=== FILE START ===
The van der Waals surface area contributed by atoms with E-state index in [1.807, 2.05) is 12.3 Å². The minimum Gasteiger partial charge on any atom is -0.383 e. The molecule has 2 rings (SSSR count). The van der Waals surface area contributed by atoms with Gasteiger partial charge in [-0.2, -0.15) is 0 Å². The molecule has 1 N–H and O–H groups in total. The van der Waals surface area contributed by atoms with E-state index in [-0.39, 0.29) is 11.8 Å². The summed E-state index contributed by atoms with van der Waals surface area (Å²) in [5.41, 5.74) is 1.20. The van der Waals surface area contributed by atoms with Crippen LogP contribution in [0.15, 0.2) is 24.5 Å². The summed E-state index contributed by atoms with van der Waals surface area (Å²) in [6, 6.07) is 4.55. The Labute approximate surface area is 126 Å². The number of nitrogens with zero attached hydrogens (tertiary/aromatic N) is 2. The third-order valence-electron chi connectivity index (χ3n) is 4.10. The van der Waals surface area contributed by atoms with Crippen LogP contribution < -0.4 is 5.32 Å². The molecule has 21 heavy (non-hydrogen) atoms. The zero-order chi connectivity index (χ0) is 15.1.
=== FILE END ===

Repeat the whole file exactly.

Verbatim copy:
The van der Waals surface area contributed by atoms with E-state index in [1.807, 2.05) is 12.3 Å². The minimum Gasteiger partial charge on any atom is -0.383 e. The molecule has 2 rings (SSSR count). The van der Waals surface area contributed by atoms with Gasteiger partial charge in [-0.2, -0.15) is 0 Å². The molecule has 1 N–H and O–H groups in total. The van der Waals surface area contributed by atoms with E-state index in [-0.39, 0.29) is 11.8 Å². The summed E-state index contributed by atoms with van der Waals surface area (Å²) in [5.41, 5.74) is 1.20. The van der Waals surface area contributed by atoms with Crippen LogP contribution in [0.15, 0.2) is 24.5 Å². The summed E-state index contributed by atoms with van der Waals surface area (Å²) in [6, 6.07) is 4.55. The Labute approximate surface area is 126 Å². The number of nitrogens with zero attached hydrogens (tertiary/aromatic N) is 2. The third-order valence-electron chi connectivity index (χ3n) is 4.10. The van der Waals surface area contributed by atoms with Crippen LogP contribution < -0.4 is 5.32 Å². The molecule has 21 heavy (non-hydrogen) atoms. The zero-order chi connectivity index (χ0) is 15.1.